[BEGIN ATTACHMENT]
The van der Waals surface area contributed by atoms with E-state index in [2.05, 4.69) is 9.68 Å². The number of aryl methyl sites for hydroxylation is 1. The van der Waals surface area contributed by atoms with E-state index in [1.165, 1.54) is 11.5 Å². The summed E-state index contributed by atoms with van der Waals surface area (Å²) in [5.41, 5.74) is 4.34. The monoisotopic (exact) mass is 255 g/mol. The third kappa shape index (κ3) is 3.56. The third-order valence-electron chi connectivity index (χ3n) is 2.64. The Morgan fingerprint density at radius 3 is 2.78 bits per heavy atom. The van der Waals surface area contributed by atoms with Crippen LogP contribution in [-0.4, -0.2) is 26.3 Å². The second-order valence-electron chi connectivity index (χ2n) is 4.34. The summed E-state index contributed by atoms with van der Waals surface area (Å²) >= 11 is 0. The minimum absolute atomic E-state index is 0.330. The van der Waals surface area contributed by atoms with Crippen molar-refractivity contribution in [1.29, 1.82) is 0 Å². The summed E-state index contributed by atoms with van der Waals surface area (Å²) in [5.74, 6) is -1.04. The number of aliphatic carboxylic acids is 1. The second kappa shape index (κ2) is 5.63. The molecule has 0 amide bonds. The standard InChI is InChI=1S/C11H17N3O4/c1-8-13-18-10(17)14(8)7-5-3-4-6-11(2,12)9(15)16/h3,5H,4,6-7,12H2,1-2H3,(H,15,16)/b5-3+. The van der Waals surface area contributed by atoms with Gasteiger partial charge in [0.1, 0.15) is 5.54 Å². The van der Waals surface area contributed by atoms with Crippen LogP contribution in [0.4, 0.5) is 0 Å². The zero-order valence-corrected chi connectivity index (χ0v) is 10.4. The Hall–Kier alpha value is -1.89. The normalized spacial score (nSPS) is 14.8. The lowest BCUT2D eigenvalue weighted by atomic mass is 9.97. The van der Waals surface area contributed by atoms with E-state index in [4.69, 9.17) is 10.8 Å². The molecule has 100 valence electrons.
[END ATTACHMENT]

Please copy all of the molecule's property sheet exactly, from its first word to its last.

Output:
The van der Waals surface area contributed by atoms with E-state index in [2.05, 4.69) is 9.68 Å². The number of aryl methyl sites for hydroxylation is 1. The van der Waals surface area contributed by atoms with E-state index in [1.165, 1.54) is 11.5 Å². The summed E-state index contributed by atoms with van der Waals surface area (Å²) in [5.41, 5.74) is 4.34. The monoisotopic (exact) mass is 255 g/mol. The third kappa shape index (κ3) is 3.56. The third-order valence-electron chi connectivity index (χ3n) is 2.64. The Morgan fingerprint density at radius 3 is 2.78 bits per heavy atom. The van der Waals surface area contributed by atoms with Crippen LogP contribution in [-0.4, -0.2) is 26.3 Å². The second-order valence-electron chi connectivity index (χ2n) is 4.34. The summed E-state index contributed by atoms with van der Waals surface area (Å²) >= 11 is 0. The minimum absolute atomic E-state index is 0.330. The van der Waals surface area contributed by atoms with Crippen molar-refractivity contribution in [1.29, 1.82) is 0 Å². The summed E-state index contributed by atoms with van der Waals surface area (Å²) in [5.74, 6) is -1.04. The number of aliphatic carboxylic acids is 1. The second kappa shape index (κ2) is 5.63. The molecule has 0 amide bonds. The standard InChI is InChI=1S/C11H17N3O4/c1-8-13-18-10(17)14(8)7-5-3-4-6-11(2,12)9(15)16/h3,5H,4,6-7,12H2,1-2H3,(H,15,16)/b5-3+. The van der Waals surface area contributed by atoms with Gasteiger partial charge in [0.1, 0.15) is 5.54 Å². The van der Waals surface area contributed by atoms with Crippen LogP contribution in [0.4, 0.5) is 0 Å². The zero-order valence-corrected chi connectivity index (χ0v) is 10.4. The Hall–Kier alpha value is -1.89. The normalized spacial score (nSPS) is 14.8. The lowest BCUT2D eigenvalue weighted by atomic mass is 9.97. The van der Waals surface area contributed by atoms with E-state index in [4.69, 9.17) is 10.8 Å². The molecule has 100 valence electrons.